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Temin, Kathy - 1992.7

Kathy Temin

White Problem 1992
synthetic fur, mixed media on masonite board 
11 panels, each: 63 x 63 cm (irreg.)
Purchased 1992

White Problem, by Kathy Temin, is a wall relief comprising eleven panels, each identical in scale and wrapped in white synthetic fur. Combining the languages of minimalism and sentimentality, it brings together a range of concerns that Temin has continued to explore into the present. Intentionally handmade and imperfect, the furry panels are evenly spaced along the gallery wall, their irregular white bulges and protrusions extending out into space and dangling down towards the floor. There is something distinctly anthropomorphic about the work, with its trunk-like extensions and rounded, abdominal distortions, that situates it between artistic and animal–human realms. The use of synthetic fur emphasises this connection, creating an artificial yet strangely compelling sense of recognition between object and viewer.

Reflecting on her practice, Temin has spoken of her desire to bring minimalism and a more intuitive, emotional language into dialogue. Interested from the outset in soft-toy imagery and a do-it-yourself approach, she is equally deeply committed to the history of minimalism, with its use of seriality, repetition and monochrome. The work of American sculptress Eva Hesse (1936–70) remains particularly significant for Temin in its bridging of minimalism’s formal language and a more tactile, sensual, bodily aesthetic. She says of Hesse, ‘she made it possible [for me] to think about how to be a female artist, making large-scale, formalist work’.[1]

Temin first came to Hesse’s practice as an undergraduate student in Melbourne in the 1980s, through art historian Lucy Lippard’s monograph on the artist. She subsequently travelled abroad, seeing Hesse’s suspended latex assemblages first hand. Committed to her material aesthetic, Temin was also drawn to Hesse’s biography as a child Holocaust survivor – a parallel to her own family experience. Temin’s father was a tailor from Hungary who had survived the concentration camps, and she recalls his shirt manufacturing business in Sydney when she was young, with its focus on cutting fabric, tailoring and making things. This past suggests that a range of unconscious connections have since found their way into Temin’s art.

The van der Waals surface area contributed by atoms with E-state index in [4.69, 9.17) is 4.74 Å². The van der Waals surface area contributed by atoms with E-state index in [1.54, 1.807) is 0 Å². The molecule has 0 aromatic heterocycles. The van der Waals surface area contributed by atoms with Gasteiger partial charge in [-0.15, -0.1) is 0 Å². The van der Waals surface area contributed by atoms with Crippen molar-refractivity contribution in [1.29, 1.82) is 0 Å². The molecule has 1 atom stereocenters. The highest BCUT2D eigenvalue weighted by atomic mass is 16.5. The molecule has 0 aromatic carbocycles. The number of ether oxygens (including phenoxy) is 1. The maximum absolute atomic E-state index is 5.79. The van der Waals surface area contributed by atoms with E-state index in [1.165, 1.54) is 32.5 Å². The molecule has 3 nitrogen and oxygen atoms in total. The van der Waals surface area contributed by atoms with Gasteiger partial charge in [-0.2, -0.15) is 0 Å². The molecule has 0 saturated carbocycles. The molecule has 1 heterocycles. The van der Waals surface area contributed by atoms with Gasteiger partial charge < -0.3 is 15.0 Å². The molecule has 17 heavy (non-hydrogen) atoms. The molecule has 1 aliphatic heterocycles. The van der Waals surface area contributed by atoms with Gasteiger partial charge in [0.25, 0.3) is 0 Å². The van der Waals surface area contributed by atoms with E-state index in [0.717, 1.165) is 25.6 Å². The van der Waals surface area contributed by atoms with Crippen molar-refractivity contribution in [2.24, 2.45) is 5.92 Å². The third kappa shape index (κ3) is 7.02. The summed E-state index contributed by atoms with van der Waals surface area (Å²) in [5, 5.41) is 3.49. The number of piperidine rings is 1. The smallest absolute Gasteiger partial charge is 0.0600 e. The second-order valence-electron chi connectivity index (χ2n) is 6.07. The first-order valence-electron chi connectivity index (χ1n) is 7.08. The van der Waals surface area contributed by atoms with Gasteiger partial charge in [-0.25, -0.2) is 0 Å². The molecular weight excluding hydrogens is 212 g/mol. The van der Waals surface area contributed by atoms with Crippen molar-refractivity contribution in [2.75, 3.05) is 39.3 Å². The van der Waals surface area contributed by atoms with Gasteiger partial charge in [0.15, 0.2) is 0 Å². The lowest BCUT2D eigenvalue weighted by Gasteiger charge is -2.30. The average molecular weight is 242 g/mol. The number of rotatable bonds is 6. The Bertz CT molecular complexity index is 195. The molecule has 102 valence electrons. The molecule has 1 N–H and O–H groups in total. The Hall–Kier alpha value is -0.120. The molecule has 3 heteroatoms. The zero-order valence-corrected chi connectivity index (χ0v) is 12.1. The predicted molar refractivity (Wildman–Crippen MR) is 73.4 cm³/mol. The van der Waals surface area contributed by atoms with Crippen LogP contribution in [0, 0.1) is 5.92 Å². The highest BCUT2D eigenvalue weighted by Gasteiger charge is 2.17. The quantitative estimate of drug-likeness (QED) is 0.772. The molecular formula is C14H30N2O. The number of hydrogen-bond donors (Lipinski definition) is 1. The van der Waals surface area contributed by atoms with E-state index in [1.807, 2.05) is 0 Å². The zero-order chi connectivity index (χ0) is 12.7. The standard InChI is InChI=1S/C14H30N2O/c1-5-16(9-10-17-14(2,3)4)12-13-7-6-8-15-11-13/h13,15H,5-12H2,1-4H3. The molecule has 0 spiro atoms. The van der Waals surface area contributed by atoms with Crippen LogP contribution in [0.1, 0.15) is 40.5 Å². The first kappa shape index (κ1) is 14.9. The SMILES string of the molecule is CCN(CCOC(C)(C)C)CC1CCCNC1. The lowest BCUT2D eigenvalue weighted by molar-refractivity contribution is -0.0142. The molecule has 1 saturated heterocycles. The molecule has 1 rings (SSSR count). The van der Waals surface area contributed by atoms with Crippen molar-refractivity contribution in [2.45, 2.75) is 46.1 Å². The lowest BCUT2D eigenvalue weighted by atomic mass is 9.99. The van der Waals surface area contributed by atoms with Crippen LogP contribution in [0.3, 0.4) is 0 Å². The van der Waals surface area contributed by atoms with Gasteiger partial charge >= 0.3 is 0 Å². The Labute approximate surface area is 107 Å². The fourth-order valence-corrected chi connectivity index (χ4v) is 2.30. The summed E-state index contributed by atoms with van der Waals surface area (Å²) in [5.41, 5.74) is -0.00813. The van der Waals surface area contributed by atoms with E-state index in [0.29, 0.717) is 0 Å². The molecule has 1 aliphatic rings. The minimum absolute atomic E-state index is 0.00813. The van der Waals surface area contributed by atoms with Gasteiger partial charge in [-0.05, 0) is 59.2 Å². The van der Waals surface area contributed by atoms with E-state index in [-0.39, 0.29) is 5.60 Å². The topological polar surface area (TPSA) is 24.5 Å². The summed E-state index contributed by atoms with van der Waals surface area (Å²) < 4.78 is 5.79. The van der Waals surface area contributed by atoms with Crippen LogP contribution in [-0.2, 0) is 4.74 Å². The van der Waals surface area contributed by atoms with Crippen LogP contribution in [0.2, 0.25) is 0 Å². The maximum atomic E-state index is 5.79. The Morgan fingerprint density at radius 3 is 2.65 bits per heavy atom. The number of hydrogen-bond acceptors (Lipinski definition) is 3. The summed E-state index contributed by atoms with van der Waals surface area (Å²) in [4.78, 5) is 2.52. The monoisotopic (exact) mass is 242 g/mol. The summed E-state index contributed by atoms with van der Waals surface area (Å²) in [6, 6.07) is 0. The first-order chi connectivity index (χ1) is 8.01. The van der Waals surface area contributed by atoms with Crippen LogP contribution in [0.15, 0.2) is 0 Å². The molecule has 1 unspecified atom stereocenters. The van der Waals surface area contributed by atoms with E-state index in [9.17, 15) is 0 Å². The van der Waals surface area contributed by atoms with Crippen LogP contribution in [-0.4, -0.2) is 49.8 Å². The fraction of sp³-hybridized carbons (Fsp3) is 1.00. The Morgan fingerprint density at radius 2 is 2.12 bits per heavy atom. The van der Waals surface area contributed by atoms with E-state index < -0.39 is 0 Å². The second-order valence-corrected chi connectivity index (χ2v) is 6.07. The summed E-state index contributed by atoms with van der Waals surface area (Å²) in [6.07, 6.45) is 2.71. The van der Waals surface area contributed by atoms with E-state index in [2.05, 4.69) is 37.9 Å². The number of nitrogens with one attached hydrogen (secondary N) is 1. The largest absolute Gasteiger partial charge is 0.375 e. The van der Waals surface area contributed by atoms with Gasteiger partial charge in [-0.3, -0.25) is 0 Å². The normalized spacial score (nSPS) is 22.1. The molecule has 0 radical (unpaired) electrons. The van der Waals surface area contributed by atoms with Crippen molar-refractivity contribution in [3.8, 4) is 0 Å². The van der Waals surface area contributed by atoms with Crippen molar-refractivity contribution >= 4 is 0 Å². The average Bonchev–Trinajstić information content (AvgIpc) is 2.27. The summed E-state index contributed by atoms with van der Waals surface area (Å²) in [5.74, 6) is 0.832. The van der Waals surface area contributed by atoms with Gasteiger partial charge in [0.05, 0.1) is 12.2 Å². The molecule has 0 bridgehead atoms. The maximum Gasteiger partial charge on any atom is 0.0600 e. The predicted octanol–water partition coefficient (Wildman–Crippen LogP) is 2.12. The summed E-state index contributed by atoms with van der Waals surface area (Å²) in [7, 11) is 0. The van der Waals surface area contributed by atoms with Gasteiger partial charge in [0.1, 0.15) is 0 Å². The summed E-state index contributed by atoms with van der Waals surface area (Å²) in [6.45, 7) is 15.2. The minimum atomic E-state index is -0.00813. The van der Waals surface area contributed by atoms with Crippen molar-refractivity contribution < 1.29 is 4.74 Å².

White Problem is a pivotal work for Temin in its exploration of the monochrome (the colour white) and its use of seriality and repetition of form. Also significant is the notion of the bas-relief, or wall sculpture, and the classical reliefs of Greece and Rome, with their interplay of positive and negative forms coming out from the wall. The white of ancient marble is another reference point. Interestingly, the white synthetic fur used in White Problem is no longer manufactured today, according to Temin. Changes in technology have rendered it obsolete, and the fur has discoloured in her work; its appearance has changed over time to something less pristine, humbler.

The ‘problem’ alluded to in the work’s title is also not straightforward; it encompasses multiple possibilities. Working between painting and sculpture, or two and three dimensions, Temin’s practice itself problematises the neat categories that art has been historically subject to. ‘As a young artist trying to find my way, and a language of my own’, she recalls, ‘White Problem was a real turning point; things seemed to come together’. Reflecting her desire to work ‘between positions’,[2] it threads together the art historical and the emotional with enduring wit and grace.

Rachel Kent is the chief curator, Museum of Contemporary Art Australia.

[1] Kathy Temin, interview with the author, October 2018.

[2] ibid.